If you’re looking a little cock-eyed at that red cape, you’re not alone….
“The Echo of Pearls”
By Jim Kreuger; art by Tom Raney
Featuring the Bat Cave!
Not another Batman origin story! And yet it somehow obviously never gets old since DC has been retelling it for 75 years. Give this one a chance. Although it’s maybe a couple of pages long (even for being the shortest in the book), it’s fun to see Bruce become the Bat through the eyes of a wholly unique perspective. If I overthink it, there are a couple dozen things that might have been done differently to strengthen the Batcave as a “womb” and “mother” to Bruce, but I give Kreuger major props for just trying something different (who doesn’t love a story told from the perspective of a typically inanimate geographical feature?). Nothing earth-shattering in the artwork here, though it’s always fun to see different takes on the arrangement of the Batcave. For a story by the cave and about the cave, however, it could have actually, you know, featured the cave a little more spectacularly (it’s never given a big splashy reveal and a panel of Batman’s endlessly evolving wardrobe also falls a bit flat). Still, despite low expectations for yet another origin take, this was fresh and interesting.
The million-dollar question with these 100-page super spectaculars is whether they’re worth the considerable $9.99 price tag. You get four stories, three of which are at least regular comic-book length, and for me personally there is always added value in storylines outside the current (sometimes convoluted) continuity. It’s all one-and-done, so there’s no angst about waiting for another issue, having to buy a crossover, or any of that; just a satisfying read in which you can enjoy spending an hour with the Caped Crusader. Considering the cost of a movie ticket these days is comparable as far as entertainment goes, this isn’t a huge blowout bargain, but it’s a decent value. It’s got consistently strong artwork throughout and fun (albeit mostly garden-variety) scripts.
The standout awesome painterly cover by Jason Shawn Alexander wins extra points: something that makes you happy just to look at it, is always a huge plus.
Almost all of these stories feel a bit overwritten. I always want more Batman, but here more isn’t necessarily better. Only “The Elements of Crime” feels like it actually suffers from pacing issues, however and that’s overall a minor hiccough.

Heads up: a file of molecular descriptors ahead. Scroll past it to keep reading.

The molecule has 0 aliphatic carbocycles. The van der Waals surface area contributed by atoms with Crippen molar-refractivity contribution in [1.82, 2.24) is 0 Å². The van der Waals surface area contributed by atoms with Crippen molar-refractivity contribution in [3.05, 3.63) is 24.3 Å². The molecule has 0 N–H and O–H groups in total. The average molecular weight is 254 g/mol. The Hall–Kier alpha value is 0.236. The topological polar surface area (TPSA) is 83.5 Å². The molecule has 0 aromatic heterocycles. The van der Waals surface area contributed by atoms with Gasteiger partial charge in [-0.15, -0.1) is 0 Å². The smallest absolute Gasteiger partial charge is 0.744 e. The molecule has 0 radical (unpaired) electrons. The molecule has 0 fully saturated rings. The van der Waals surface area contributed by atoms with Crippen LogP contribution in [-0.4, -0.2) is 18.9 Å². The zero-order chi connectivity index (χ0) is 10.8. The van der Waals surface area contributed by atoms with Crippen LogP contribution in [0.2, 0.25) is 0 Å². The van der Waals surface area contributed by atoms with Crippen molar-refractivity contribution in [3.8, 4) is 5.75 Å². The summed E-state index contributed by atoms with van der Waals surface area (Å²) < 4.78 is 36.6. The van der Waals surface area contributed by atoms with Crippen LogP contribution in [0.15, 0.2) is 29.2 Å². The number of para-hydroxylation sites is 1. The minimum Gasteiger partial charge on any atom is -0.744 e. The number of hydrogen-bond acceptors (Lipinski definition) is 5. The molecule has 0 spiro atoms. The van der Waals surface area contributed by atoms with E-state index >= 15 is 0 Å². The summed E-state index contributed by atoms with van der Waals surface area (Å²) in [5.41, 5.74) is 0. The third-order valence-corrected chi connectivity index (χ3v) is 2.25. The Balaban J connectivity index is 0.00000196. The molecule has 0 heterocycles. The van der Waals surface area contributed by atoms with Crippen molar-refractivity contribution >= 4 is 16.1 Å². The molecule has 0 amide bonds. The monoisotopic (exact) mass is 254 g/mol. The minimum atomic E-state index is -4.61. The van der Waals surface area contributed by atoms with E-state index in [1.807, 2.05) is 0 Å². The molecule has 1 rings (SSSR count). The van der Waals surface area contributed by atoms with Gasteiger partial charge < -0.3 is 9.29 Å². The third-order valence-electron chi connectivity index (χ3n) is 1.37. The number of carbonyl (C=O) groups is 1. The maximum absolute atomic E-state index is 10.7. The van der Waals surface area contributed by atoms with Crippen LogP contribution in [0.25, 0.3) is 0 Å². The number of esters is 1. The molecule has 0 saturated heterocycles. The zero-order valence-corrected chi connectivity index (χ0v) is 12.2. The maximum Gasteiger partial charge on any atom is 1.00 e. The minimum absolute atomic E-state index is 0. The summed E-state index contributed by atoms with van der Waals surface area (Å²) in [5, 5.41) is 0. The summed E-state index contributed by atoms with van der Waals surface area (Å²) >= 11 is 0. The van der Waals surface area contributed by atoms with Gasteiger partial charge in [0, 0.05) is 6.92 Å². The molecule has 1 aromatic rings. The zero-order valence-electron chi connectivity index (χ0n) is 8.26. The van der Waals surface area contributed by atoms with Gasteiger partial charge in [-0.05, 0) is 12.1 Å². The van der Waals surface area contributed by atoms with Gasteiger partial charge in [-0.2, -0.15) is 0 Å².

I can’t say there’s anything truly ugly here, but for heaven’s sake, if DC is going to advertise a “100-page Super Spectacular” they should actually make sure it’s 100 pages long (this clocks in at 94, plus two relatively innocuous ads). It’s a quibble, I know, but anything that devalues the book even slightly might make people shy from the price tag, if just out of spite. And points off for anyone who excuses it by saying the covers count as the remaining 4 pages.
- Fun Batman filler stories are definitely your thing.
- You like to see a bunch of different A-list rogues all in one book, even if some of them only appear briefly (and a James Gordon who looks suspiciously like a famous actor who might have played him once in a movie) .
- A little throwback Batman with a Tim Drake Robin makes you smile.
- You’d like to see Batman’s origin story (yet again), but told from a unique perspective.
Is it super-spectacular? Very few books are going to live up to that hyperbole, but Legends is always the perfect book for rainy-day Batfans who don’t want to get involved in long story arcs. Despite a few weaknesses, it’s cover-to-cover fun: no bad aftertaste and plenty of warm fuzzies in terms of both cameos and a variety of art that will linger fondly for a while. It manages a good balance between the gritty and the campy, and for sheer entertainment, you can’t ask for much more. I’m always hard-pressed to part with my shekels, but I’m glad I bought this.